Both Banks and Banaistis address the question of whether that portion of a settlement or award paid to the claimant's lawyer in the form of a contingent fee is part of the claimant's gross income. The position of the Service is that the contingent fee portion of the settlement is gross income and is merely deductible by the claimant. If the Service's position is sustained, any legal fee paid in the course of a lawsuit concerning, for instance, the breach of an employment contract, will generally get added back into income when computing the claimant's liability for alternative minimum tax. Since such fees are not deductible for alternative minimum tax purposes, they are, in essence, not deductible at all.
The issue before the Court is vividly summarized by Alexis Garamfalvi of the Medill News Service of Northwestern University as follows:
Plaintiffs sitting across wide conference room tables from a flotilla of lawyers probably don't always consider how large a bite Uncle Sam will take out of the amount they are being offered to settle a lawsuit. Even fewer of them consider that they may be taxed on a large chunk of the settlement they never see - the perhaps 33 percent going to their lawyer. Of course, their lawyer is paying taxes on that amount too. So, trial lawyers aren't the only beneficiaries of our increasingly litigious society. Uncle Sam is smiling too.Garamfalvi illustrates the problem by pointing out that if the Service prevails, Banaitis, who settled an employment claim against the Bank of America for $8.73 million, would be left with only $1.98 million, or 22.7 percent of the settlement amount.
In Rev. Rul. 2004-109 the Service addressed the question of whether upfront bonuses for signing or ratifying an employment contract are wages for purposes of FICA and FUTA. Two specific situations were considered. In one, a baseball prospect was given a "signing" bonus. To earn the bonus, the player needed only to show up for spring training. In the second example, various union members who were employees at the time a collective bargaining agreement was ratified became entitled to a "ratification" bonus. In both cases, the bonuses were not contingent upon whether the bonus recipients subsequently rendered services.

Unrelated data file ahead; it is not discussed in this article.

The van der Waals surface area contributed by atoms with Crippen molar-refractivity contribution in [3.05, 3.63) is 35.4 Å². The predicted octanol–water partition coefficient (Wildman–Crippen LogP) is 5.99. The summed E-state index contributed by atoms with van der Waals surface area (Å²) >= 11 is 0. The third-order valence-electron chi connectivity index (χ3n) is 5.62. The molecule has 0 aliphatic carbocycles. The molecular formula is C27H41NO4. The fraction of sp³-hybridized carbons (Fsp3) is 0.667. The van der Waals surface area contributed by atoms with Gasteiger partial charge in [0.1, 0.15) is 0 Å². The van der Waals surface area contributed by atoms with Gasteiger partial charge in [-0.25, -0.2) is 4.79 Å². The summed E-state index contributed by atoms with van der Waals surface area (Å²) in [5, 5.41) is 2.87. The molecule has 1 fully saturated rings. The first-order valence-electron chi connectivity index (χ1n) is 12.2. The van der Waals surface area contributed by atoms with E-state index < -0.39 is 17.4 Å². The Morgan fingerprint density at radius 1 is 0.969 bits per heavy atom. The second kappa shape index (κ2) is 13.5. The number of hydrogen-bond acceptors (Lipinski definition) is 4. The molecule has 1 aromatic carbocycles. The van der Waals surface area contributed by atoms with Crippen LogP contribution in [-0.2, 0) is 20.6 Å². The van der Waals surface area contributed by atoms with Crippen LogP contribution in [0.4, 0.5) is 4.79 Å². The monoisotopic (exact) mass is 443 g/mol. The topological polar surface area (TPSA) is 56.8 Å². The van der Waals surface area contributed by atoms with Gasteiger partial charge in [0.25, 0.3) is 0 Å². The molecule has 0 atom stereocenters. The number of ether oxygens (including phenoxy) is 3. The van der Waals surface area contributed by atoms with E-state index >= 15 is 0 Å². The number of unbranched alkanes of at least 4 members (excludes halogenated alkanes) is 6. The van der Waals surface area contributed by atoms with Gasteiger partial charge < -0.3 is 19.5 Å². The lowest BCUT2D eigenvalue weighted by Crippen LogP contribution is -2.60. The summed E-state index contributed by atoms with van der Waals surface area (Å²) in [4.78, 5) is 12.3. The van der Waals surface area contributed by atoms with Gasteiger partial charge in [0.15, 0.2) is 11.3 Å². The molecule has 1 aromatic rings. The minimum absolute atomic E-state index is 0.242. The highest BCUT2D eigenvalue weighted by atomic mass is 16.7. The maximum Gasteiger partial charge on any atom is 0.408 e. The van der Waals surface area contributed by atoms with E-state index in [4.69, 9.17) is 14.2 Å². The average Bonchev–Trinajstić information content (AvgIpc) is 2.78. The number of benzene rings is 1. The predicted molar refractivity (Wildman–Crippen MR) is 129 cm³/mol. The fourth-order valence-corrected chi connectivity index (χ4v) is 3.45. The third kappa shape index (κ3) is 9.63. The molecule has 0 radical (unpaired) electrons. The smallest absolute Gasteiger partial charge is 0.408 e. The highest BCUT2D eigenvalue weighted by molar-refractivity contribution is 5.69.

Rev. Rul. 2004-109 concluded that both sorts of payments constitute remuneration for employment and were thus subject to FICA and FUTA. The Service explicitly revoked Rev. Rul. 58-145, 1958-1 C.B. 360, which had held that a signing bonus did not constitute remuneraton for services and thus did not constitute wages for withholding tax purposes.
In Rev. Rul. 2004-110 the Service addressed the backend of the employment relationship. There, an employment contract for a period of several years had a provision that it could be terminated with the mutual agreement of the parties. The parties agreed that the employee would accept a payment from the employer in consideration of his agreement to cancel the contract before the expiration of the stated term. The ruling holds that the payment was part of the remuneration paid for the employee's employment because "[t]he employee [did] not provide clear, separate, and adequate consideration for the employer’s payment that is not dependent upon the employer-employee relationship and its component terms and conditions." Thus the payment was ordinary income, not capital gain income, and was subject to withholding, FICA, and FUTA.
While the precise questions addressed in the two revenue rulings are different from the question before the Court in Banks and Banaistis, they will frequently pop up in similar situations.
For instance, pro athletes typically have professional agents negotiate their contracts for them. Under Rev. Rul. 2004-109, all of the remuneration under those contracts are wages subject to withholding, FICA, and FUTA. If the Service prevails in Banks and Banaistis, as a practical matter, pro athletes will not be able to deduct the consideration paid to their agents since virtually all of these athletes are subject to the alternative minimum tax. Of course, this dramatically increases the transactional costs that they incur in the course of the negotiation.
In the case of "termination" payments, a similar warping of the negotiation process takes place, putting the employee at a severe disadvantage when negotiating the end of an employment relationship gone sour.